Do you foresee any social or political implications for your research?

Through hypothesis testing and cognitive modeling, android science can contribute to basic science, such as our understanding of the perception of human and nonhuman forms. However, it also results in principles for interaction design. How do we create robots and computer graphics characters that are more responsive and appealing? And the end-product of this research—besides the basic science and design principles—is a physical artifact that mimics human appearance, dynamics, and interactivity as closely as current science and technology allow. Such a device has myriad applications that would impact society.

Hiroshi Ishiguro is already using his Geminoid double to let him remotely sit in on meetings. Our collaborators at Kokoro Co., Ltd. have built an android receptionist and museum guide.

Androids are useful for training and assessment, for example, as a realistic replacement for medical dummies, with their ability to simulate cardiac arrest or other medical conditions, such as changing speech, behavior, and vital signs. Other applications include the socialization of children with autism or other disabilities and training social workers and counselors.

With the retirement of the baby boomers, the United States, Europe, and especially Japan are faced with a labor shortage in healthcare and eldercare. Androids can encourage exercise to fight obesity and coronary heart disease and assist with rehabilitation after a stroke. In addition, they can provide cognitive stimulation, to keep the mind nimble as we age. And finally, they can be a source of companionship, alleviating loneliness.

However, as we better understand nonverbal behavior, androids could be used to manipulate human judgment. Overly compliant androids could also feed our narcissism. These could be ethical concerns in the future.

There is much to be said for the challenges posed by human relationships. They may make us into better people in the long run.

Karl F. MacDorman, Ph.D. (Cambridge) (Web)
Associate Professor, Human-Computer Interaction Program
Indiana University School of Informatics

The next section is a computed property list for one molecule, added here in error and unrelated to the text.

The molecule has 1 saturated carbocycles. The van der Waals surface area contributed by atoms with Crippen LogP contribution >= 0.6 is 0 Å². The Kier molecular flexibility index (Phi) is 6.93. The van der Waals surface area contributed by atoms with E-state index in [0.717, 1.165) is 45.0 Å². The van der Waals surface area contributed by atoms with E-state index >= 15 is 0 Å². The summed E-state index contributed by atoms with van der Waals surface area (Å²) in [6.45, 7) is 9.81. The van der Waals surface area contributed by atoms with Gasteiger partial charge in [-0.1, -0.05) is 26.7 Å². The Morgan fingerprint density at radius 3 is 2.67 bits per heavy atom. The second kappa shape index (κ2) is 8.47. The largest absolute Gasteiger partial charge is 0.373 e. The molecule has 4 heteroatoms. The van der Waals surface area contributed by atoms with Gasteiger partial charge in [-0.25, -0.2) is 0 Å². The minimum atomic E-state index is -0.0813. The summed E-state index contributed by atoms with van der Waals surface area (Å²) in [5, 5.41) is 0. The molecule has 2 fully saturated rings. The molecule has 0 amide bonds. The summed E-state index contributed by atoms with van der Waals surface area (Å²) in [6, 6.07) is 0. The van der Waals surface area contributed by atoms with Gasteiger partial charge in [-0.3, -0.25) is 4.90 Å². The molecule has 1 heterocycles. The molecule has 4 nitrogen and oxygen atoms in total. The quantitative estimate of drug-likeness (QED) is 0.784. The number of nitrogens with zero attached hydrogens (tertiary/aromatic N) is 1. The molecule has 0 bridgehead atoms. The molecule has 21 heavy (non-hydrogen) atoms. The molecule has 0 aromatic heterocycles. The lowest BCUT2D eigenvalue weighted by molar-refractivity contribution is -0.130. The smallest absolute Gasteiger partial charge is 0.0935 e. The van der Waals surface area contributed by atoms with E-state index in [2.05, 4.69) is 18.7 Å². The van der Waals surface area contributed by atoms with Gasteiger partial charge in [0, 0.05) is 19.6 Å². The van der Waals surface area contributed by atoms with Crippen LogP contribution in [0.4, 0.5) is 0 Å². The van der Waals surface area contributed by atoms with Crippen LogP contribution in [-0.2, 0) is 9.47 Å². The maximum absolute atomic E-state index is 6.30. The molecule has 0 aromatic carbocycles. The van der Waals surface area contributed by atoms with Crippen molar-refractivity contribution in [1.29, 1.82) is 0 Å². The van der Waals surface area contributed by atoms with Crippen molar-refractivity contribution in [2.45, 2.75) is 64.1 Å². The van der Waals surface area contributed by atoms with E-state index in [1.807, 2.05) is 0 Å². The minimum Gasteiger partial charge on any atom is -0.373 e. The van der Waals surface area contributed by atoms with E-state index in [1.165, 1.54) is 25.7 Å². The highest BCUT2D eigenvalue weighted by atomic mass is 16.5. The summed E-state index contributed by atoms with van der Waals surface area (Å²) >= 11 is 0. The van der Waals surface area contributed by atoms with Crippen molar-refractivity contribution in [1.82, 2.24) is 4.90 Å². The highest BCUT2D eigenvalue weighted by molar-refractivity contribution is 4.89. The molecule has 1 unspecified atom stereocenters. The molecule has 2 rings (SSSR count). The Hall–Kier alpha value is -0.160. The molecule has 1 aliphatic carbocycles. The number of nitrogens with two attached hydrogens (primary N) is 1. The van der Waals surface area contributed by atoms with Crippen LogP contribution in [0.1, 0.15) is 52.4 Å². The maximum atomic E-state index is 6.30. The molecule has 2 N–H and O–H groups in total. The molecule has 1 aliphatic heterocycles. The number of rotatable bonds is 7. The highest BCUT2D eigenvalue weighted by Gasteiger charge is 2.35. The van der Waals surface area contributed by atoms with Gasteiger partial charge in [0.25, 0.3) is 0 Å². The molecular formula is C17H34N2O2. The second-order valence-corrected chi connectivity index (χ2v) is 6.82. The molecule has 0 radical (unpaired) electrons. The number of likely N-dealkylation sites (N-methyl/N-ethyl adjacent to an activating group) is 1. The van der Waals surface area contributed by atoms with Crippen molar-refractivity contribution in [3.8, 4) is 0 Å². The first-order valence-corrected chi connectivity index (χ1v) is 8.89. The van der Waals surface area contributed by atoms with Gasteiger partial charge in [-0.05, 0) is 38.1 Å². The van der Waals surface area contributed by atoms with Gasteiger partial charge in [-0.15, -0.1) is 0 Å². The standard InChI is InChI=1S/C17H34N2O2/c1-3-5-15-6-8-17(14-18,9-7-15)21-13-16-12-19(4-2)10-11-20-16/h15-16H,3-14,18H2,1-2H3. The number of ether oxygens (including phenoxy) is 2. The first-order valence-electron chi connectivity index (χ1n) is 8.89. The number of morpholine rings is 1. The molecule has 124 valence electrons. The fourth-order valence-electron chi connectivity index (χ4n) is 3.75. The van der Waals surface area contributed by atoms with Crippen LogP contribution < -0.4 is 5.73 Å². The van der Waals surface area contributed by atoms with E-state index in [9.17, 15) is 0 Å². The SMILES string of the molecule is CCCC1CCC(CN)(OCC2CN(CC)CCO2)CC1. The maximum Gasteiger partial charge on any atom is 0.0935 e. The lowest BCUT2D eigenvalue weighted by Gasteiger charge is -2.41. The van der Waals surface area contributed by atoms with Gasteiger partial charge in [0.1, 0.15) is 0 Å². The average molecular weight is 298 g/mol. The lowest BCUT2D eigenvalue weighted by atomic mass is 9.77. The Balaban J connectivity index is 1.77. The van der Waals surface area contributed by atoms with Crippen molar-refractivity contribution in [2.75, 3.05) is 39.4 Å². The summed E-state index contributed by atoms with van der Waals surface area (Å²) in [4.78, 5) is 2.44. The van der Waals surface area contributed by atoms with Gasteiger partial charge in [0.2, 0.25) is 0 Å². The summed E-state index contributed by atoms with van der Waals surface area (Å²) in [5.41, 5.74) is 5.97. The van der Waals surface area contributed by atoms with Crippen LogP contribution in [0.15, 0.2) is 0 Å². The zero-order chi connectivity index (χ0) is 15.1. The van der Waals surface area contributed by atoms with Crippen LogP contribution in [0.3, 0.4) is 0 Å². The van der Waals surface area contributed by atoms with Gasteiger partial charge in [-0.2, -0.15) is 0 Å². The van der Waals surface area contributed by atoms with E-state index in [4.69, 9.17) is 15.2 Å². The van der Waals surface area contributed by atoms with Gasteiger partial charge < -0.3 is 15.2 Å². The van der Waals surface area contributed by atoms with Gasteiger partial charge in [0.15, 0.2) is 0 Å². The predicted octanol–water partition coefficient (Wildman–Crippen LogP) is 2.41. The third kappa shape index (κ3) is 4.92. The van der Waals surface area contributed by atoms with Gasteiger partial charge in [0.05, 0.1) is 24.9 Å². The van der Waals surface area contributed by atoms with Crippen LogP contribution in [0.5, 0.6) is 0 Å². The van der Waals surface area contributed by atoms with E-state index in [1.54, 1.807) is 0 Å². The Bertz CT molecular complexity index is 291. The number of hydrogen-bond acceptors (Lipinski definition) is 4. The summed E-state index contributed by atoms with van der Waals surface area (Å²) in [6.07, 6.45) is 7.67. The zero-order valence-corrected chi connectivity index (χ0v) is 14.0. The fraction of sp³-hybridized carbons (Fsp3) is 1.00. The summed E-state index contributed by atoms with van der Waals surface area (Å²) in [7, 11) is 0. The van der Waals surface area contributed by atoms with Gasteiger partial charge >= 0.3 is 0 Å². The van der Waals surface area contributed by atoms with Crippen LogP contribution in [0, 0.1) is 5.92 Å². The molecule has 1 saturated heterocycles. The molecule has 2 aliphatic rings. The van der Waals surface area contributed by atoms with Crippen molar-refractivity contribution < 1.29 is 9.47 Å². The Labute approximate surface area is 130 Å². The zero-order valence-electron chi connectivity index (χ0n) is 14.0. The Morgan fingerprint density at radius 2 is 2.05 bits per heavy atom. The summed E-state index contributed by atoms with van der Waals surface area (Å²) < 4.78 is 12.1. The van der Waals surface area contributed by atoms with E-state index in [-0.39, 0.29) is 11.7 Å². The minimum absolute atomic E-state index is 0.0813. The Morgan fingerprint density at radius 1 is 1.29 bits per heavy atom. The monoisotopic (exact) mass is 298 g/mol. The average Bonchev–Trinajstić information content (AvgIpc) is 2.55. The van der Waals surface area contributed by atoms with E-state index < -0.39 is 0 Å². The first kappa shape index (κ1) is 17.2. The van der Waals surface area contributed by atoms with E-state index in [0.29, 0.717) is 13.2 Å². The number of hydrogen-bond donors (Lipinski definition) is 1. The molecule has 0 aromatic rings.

Indianapolis, Indiana, USA
Adjunct Professor, Department of Electrical and Computer Engineering
Purdue University School of Engineering and Technology
Indianapolis, Indiana, USA

Hiroshi Ishiguro, Ph.D. (Osaka)
Professor, Department of Adaptive Machine Systems
Graduate School of Engineering
Osaka University
Osaka, Japan (Web)
Visiting Group Leader of the Department of Communication Robots
ATR Intelligent Robotics and Communication Laboratories
Kyoto, Japan (Web)

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Keywords: androids, android science, new interdisciplinary framework for studying human cognition and interaction, humanlike robots, microdynamics of human interaction, human-robot interaction, the uncanny valley, Masahiro Mori, human likeness, perceived familiarity, human form, nonhuman responses, assessing human likeness, why we break eye contact, android testbed, cultural norms, nonverbal behavior, evolved cognitive mechanisms, avoiding disease, selecting mates, social construction, personal and human identity, uncanny android, mortality, symbol grounding, symbol emergence, cognitive models, infants and nonhuman animals, develop internal representations, stand-ins for human participants, social, psychological, cognitive, and neuroscientific experiments, robots, computer graphics characters, Hiroshi Ishiguro, Geminoid double, android receptionist, android museum guide, useful for training and assessment, realistic replacement for medical dummies, socialization of children with autism or other disabilities, training social workers and counselors, overly compliant androids, our narcissism, ethical concerns, challenges posed by human relationships.


2008 : June 2008 - Fast Breaking Papers : Karl F. MacDorman & Hiroshi Ishiguro